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Ethics and Religion Talk: What do visitors to your place of worship need to know?

If a visitor were to attend a service/ceremony at your church, synagogue, etc., what would they be allowed to do, and what might they shouldn't do if they are not "fully initiated" in your faith?

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“Ethics and Religion Talk,” answers questions of ethics or religion from a multi-faith perspective. Each post contains three or four responses to a reader question from a panel of nine diverse clergy from different religious perspectives, all based in the Grand Rapids area. It is the only column of its kind. No other news site, religious or otherwise, publishes a similar column.

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Linda Knieriemen, a retired pastor of the Presbyterian Church (USA), responds:

Visitors and non-members are permitted to participate in every way, including participating in the celebration of the Lord’s Supper. Even for the questioner, the doubter or the agnostic, this sacrament can be fruitful, healing and comforting. 

Fred Stella, the Pracharak (Outreach Minister) for the West Michigan Hindu Temple, responds:

I can’t really think of anything. As a matter of fact, when I bring groups of non-Hindus to tour the temple, sometimes there is a ceremony taking place. The guests are always good about patiently observing, but obviously not participating. But I’ve had instances when one of the priests (or someone assisting) unwittingly cause a bit of discomfort.

For instance, we have a tradition of the priest taking a lighted oil lamp into the crowd. Devotees are invited to wave their hands over the flame and then touch their heads. This is considered a blessing. Well, on a couple of occasions the priest (or assistant) offered the lamp blessing to guests, who rightfully are hesitant to engage in a ritual they don’t understand. The motive of such an offering is hospitality, not to “make them Hindu” or any such thing. 

The Reverend Colleen Squires, minister at All Souls Community Church of West Michigan, a Unitarian Universalist Congregation, responds:

Any visitor would be welcome to participate in every part of our service that they would feel comfortable doing. A visitor could participate like other congregants. Most first-time visitors attend more as observers to learn about our faith and our worship service. 

Rev. Ray Lanning, a retired minister of the Reformed Presbyterian Church of North America, responds:

Visitors to a service of worship in a Presbyterian or Reformed church may participate fully in all parts of public worship and are encouraged to do so. A line is drawn with regard to the sacramentsonly church members may present their children for baptism or partake of the Lord’s Supper. But visitors may witness these acts of worship along with the other congregants. There are no secret ceremonies, no rites intended only for “initiates.” The sacraments are administered publicly, in the presence of the congregation, which may include many baptized members who have yet to be admitted to full communion. The late Dr. Donald Barnhouse famously announced that visitors who were not professing Christians should not participate in the collection of gifts and offerings that was a stated part of services in his church. He did not want anyone to think that they had to pay for the privilege of hearing God’s Word preached.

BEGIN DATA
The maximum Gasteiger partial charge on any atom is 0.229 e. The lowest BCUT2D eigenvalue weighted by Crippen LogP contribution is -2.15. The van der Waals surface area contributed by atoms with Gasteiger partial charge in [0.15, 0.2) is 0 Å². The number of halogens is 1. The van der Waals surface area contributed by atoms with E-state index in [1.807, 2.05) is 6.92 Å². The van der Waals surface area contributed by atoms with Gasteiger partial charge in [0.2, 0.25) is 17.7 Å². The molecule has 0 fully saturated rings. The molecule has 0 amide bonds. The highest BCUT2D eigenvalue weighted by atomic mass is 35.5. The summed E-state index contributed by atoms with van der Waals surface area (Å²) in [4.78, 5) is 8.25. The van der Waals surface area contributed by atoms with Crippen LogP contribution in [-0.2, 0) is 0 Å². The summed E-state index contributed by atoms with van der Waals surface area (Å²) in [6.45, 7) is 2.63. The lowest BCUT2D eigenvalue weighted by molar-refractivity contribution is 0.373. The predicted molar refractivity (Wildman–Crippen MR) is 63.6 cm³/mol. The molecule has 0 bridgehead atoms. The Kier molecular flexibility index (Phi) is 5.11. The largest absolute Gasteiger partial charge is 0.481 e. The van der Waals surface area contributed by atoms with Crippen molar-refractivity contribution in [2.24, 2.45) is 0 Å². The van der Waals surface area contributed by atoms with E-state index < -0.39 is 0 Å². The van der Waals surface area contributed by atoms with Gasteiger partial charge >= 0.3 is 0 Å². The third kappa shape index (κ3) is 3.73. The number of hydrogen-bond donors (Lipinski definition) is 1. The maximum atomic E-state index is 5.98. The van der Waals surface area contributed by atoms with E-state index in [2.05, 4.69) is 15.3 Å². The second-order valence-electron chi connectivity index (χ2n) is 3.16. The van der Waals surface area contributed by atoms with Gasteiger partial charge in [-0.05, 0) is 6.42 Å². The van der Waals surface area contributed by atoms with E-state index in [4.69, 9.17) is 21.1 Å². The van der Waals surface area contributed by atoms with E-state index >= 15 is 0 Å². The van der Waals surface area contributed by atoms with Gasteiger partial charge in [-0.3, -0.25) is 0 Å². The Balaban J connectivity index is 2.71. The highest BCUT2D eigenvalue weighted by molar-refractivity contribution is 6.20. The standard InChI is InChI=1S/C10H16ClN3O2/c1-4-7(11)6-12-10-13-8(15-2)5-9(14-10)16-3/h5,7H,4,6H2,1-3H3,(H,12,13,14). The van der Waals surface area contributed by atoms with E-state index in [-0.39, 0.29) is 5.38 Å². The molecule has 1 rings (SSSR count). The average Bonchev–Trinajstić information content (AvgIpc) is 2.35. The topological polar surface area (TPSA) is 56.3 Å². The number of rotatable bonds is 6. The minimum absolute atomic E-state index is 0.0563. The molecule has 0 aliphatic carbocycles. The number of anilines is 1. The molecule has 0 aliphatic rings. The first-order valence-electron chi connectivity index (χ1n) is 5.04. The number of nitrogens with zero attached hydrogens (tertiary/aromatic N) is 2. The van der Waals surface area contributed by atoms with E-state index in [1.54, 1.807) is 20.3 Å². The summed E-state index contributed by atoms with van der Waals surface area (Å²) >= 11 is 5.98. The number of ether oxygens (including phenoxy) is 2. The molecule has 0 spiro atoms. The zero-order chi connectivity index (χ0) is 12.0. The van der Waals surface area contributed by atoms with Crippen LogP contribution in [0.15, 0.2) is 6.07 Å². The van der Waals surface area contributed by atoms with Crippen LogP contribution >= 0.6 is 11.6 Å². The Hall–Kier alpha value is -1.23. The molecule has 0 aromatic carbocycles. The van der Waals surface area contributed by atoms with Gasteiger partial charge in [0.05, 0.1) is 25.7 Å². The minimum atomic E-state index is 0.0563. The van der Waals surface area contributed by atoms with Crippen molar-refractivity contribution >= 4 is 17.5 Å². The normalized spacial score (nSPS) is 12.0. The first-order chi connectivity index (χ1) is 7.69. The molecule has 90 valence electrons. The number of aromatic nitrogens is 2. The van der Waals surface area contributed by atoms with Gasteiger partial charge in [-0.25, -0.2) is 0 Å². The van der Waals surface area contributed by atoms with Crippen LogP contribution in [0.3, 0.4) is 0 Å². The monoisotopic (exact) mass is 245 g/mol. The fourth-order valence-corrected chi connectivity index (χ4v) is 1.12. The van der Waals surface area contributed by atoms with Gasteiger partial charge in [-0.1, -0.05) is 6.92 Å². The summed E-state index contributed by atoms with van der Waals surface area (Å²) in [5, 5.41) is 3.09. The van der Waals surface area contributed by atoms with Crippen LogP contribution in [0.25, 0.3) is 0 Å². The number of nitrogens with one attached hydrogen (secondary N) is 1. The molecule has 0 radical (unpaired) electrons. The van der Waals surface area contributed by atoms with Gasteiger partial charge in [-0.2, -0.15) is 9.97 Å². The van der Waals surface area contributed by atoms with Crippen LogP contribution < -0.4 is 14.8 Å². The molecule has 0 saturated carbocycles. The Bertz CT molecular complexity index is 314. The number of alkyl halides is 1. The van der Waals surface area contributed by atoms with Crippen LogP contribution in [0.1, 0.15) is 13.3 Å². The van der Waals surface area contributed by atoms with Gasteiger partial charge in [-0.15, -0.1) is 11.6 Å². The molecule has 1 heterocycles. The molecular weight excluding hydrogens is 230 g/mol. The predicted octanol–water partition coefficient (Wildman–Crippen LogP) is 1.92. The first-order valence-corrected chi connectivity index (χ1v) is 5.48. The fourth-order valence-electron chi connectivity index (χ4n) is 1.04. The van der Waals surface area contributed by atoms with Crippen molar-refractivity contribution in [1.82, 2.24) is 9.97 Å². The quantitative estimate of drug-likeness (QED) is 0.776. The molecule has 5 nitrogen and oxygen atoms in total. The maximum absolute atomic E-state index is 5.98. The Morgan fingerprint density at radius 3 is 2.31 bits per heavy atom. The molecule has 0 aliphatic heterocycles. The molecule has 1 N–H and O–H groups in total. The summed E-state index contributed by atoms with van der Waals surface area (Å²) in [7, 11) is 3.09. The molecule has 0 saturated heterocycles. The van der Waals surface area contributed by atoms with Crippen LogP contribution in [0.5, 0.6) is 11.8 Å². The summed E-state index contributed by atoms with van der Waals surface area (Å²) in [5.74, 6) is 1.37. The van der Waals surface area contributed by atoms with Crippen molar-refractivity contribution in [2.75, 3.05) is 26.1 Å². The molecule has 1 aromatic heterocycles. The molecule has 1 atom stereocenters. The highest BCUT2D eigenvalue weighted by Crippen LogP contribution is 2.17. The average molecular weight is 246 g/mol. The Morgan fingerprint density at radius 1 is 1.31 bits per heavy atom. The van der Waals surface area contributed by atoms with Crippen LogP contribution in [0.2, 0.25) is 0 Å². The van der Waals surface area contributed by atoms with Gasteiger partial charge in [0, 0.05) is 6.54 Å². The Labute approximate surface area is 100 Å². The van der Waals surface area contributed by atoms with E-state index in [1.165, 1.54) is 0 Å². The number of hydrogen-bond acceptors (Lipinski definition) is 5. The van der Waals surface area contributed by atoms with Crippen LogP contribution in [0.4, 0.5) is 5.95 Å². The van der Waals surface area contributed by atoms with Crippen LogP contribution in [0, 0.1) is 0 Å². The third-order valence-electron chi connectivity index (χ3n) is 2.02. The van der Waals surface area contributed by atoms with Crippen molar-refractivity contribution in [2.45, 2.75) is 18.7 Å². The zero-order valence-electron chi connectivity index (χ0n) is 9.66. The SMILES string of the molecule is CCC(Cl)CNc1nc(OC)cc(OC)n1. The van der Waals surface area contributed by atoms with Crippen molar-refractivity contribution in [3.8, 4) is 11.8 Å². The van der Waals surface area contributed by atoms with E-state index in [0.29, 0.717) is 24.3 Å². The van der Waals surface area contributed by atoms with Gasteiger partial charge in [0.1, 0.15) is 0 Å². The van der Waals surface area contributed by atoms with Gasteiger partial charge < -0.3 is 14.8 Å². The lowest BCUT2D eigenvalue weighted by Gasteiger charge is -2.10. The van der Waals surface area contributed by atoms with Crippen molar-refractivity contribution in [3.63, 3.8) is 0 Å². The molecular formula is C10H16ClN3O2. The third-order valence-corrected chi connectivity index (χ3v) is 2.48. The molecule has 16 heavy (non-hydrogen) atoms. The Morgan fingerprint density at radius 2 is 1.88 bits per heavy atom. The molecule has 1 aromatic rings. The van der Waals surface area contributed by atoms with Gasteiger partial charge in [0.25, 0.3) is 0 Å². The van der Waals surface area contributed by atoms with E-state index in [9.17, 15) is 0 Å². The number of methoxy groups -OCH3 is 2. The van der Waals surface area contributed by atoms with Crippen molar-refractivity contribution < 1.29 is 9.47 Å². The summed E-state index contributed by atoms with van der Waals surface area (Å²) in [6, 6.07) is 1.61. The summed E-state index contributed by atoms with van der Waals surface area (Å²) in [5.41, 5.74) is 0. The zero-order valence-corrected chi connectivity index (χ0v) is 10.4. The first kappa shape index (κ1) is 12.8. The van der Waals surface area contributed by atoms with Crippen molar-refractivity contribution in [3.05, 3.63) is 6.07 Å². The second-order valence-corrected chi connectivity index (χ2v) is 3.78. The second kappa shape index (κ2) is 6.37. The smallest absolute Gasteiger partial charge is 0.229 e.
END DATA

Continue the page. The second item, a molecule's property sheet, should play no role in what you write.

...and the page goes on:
My response:

We welcome visitors to Ahavas Israel synagogue, both Jewish and non-Jewish, and some, like our questioner, wonder about the etiquette. Here’s what you need to know when visiting.

If you are coming as individuals, you are welcome any time for any service. If you are coming with a group, we ask you to call the office and schedule your visit. We are a small congregation and in order to preserve the spirit of our gatherings, we limit groups to five people at a time. If your group has more than that, we ask that you divide your group and schedule your visit on more than one Shabbat.

If you visit on Shabbat or a holiday, please understand that Ahavas Israel strives to create an atmosphere of Shabbat within our walls, a “bubble of Shabbat space.” Please help us by turning off cell phones and other electronic devices. Texting, audio or video recording and photography are prohibited on Shabbat and Jewish holidays. In consideration of traditional Shabbat practice, we also ask that you not write in the synagogue.

Jewish adults are encouraged to wear a tallit (prayer shawl). All men should wear a head covering during worship. Kippot (head coverings) are available in bins outside the sanctuary or chapel. Women’s head coverings are only required when leading a service or being called to the Torah. We do not have a dress code, but simply ask you to wear something appropriately modest. Men wear anything from a suit to a nice shirt and slacks or clean jeans. Women wear a suit, dress, skirt or slacks.

Our services start at 9:30 a.m. on Saturday mornings and end at about 11:45 a.m. We use a prayer book that has both Hebrew and English. Services are in Hebrew, with some prayers in English. If you don’t know any Hebrew, you can read along in the English translation.

After services we have kiddush, which is a light communal meal/snacks. You are welcome to attend; we would like to get to know you, whether you are Jewish or not.


This column answers questions of Ethics and Religion by submitting them to a multi-faith panel of spiritual leaders in the Grand Rapids area.

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